Volume 20 | issue nº 4 2019

A History of Triumphs

More in this issue

Since its inception as the first regular girls’ school in Syria, LAU’s journey has been one that may read like an obstacle course of challenges and triumphs, now captured in a commemorative book due out next spring. Compiled from archives, interviews, testimonies and anecdotes of alumni, and faculty and staff – both former and current – the book traces the university’s evolution from the American Junior College for Women (AJCW) through Beirut College for Women (BCW) and Beirut University College (BUC) to the LAU of today. The below excerpts are sneak previews from the book, illustrating LAU’s resilience through its long history.

1834 – Educating Women?


Presbyterian missionaries Eli Smith and his wife, Sarah Huntington Smith, take on a project that some had feared may be doomed. A year before the pair disembarked in Beirut, prevailing strong prejudice against female education and the perception of missionaries as “religious heretics” had confined a bold attempt to educate young girls to no more than two-hour lessons a day in the mission house.

1927 – AJCW Receives Unlikely Support


“In her correspondence with her family in the United States, AJCW’s first president Frances Irwin, explains that the [Syria] Mission gave its unwavering support to the budding college in its second year of existence by overwhelmingly voting to separate AJCW from the school and moving it to a new location in Ras Beirut, thus officially recognizing the college as its own entity. ‘I wouldn’t have been awfully surprised if they had decided to drop the whole thing in view of the condition of the country, the few girls interested etc. But they didn’t.’”

1930-40 – Roots of Social Service


The first social work program gave AJCW students the chance to cater to the educational and health needs of deprived villages in remote areas across the country. The five to six-week camp meant that students – all women – lived in tents that were set up in the vicinity of those villages over the summer.

“When the Village Welfare Camp was temporarily suspended during World War II, the Social Service Committee voted in 1940 to establish an educational center for children in the college’s backyard, which went on to a permanent element of the college’s social service work to serve underprivileged families in the neighborhood.”

1975-81 – How the Show Went On


Street battles, sudden mortar bombardments and faculty and staff kidnappings were the everyday reality of the Lebanese civil war. Yet, faculty and staff pulled together and kept campus gates open, reversed enrollment numbers, replaced foreign faculty and sought external sources of financial aid. Perhaps the most telling resilient sentiment on campus was that of the communication arts faculty, staff and students. “Except for one semester in 1976, productions continued unabated. During the war we survived through theater. We were here until two, three and four o’clock in the morning, building sets and rehearsing, nothing stopped us. With or without electricity we worked to protest the war.”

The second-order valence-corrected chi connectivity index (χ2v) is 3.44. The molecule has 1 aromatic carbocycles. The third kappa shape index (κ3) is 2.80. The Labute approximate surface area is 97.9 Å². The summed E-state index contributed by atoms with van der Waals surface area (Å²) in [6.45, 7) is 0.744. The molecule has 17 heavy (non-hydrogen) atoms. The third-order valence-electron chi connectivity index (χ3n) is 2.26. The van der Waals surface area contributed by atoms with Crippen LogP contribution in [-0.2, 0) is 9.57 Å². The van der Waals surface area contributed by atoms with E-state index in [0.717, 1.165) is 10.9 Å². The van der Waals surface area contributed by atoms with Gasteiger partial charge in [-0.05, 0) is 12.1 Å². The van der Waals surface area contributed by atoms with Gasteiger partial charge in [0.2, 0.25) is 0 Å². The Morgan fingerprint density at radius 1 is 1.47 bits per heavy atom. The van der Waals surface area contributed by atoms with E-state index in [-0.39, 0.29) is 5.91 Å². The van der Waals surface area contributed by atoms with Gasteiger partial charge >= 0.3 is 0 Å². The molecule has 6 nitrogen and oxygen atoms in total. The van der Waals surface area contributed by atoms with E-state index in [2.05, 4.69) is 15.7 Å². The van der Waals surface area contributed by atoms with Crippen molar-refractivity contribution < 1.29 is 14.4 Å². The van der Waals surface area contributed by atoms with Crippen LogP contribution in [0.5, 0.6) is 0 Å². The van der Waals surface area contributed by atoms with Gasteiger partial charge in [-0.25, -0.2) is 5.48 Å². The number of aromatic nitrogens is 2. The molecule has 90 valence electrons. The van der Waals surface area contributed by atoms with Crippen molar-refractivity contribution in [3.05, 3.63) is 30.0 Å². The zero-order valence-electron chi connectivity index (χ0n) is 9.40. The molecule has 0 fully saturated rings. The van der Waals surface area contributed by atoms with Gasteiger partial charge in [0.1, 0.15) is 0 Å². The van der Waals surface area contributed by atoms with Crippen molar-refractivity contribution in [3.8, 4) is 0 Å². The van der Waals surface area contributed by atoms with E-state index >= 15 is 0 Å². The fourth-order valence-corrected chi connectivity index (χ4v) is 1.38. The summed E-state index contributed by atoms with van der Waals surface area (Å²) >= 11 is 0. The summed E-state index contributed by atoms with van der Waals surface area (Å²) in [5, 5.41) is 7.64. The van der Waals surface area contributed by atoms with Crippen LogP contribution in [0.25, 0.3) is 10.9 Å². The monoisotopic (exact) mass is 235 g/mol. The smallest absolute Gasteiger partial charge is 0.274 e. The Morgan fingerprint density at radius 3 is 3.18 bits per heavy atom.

1982-86 – Refugees Welcome


Following the Israeli invasion, BUC not only stayed open, but it also welcomed refugees. Approximately 700 people, mostly children, from the immediate surroundings in Beirut and from as far as South Lebanon took shelter on campus.

Notwithstanding the difficult circumstances, a pioneering Dual Degree program was launched: undergraduates who had completed three years at BUC could continue their studies for two additional years at a partner university in the United States and receive BS degrees from both institutions.

1988-91 – Facing Resistance with Byblos Expansion


As the war raged on, access to Beirut campus from the eastern side of town became a growing challenge to students, faculty and staff. In fact, the president himself had no choice but to relocate from his residence in Orme Gray to his hometown of Munsif. Despite some opposition to the university’s expansion, the establishment of two consecutive temporary branches in Louaizeh and Amchit, and countless setbacks, the new Byblos campus was finally opened in the fall of 1991.

2008-14 – The Complexities Behind the Health Complex


In a country with no shortage of medical schools, the establishment of one more – let alone a health complex to house schools of medicine, nursing and pharmacy as well as a university medical center – was no easy task and one that continues to exemplify LAU’s resilience. “Besides undertaking tremendous infrastructural work in the renovation of a working hospital, likened to ‘fixing an engine of a car while running,’ LAU launched a major study to strengthen the hospital’s human resources by both hiring top-notch physicians from the US and Europe while retaining as many of the hospital’s staff as possible.”